Very rarely are there issues when our homeschool students are guests of a school system when taking standardized tests. If a school agrees to host your child, normally things proceed smoothly.
However, there have been rare instances of test day problems. From the school turning off air conditioning on a sweltering summer day, to a proctor stopping a writing section 20 minutes early, to incorrect instructions, to actual harassment of a homeschooled student by a proctor, it is important that students know their rights.
If, in an extreme instance, a student thinks a proctor might actually change their answers on the test, they should go from the testing room immediately to the test coordinator and explain their concern so immediate action can be taken.
In most situations, a student should keep all the numbers associated with their exam (for example, their AP number from their Student Pack, the name of the school, and date test was taken). Then, follow up with CollegeBoard immediately.
There are protocols in place to protect students when there is a test day problem. For example, if the test in question is an AP exam, go to CollegeBoard.org:
- AP Central
- AP Students
- Exam Policies and Guidelines
- Reporting Exam Day Problems
According to professionals at CollegeBoard: “If you believe there is a problem while you are taking the exam (e.g., you aren’t given enough time for a section of the exam, or the directions you receive are incorrect), notify your AP coordinator immediately so necessary action can be taken as soon as possible. If that doesn’t resolve the situation, speak to your principal.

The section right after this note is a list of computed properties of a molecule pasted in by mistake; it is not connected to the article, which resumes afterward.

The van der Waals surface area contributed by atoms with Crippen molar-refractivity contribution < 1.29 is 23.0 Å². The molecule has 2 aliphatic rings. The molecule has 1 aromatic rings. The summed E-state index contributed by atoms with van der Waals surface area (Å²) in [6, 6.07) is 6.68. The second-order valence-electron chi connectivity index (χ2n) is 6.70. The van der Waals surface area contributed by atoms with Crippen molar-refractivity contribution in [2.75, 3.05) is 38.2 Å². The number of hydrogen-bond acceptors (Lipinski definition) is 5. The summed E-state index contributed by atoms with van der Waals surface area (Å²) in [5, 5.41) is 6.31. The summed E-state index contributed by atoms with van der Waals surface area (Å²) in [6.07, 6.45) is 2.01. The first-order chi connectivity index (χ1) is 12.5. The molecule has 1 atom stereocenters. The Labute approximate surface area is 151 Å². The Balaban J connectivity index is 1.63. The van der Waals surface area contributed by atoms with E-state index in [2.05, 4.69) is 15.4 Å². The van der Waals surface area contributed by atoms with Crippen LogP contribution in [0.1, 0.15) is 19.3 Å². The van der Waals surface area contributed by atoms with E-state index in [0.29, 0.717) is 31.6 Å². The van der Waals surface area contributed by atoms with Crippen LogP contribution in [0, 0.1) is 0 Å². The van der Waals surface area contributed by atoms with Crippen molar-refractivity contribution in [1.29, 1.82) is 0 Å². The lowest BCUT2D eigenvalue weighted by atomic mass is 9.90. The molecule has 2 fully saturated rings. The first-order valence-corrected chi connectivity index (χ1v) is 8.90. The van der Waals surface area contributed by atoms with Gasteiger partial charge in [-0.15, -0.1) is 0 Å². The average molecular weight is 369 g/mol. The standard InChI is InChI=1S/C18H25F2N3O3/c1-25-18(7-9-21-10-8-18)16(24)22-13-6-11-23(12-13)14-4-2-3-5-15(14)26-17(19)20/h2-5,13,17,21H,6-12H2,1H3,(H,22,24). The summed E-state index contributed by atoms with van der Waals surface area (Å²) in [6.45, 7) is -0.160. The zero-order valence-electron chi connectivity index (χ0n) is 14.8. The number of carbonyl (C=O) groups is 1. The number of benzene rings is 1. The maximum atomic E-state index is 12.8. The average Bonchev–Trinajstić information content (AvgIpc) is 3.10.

If you are homeschooled or do not have an AP coordinator at your school, contact AP Services for Students at 888-225-5427 or 212-632-1780.”
There are similar steps for SAT problems.
- Taking the Tests
- Test Day Mishaps
This information isn’t to promote fear and distrust because these kinds of things are very rare. But, if they do happen, a student needs to know their rights ahead of time and be proactive quickly. It may mean retaking the test, but that is better than producing a score that is not a true reflection of a student’s abilities.
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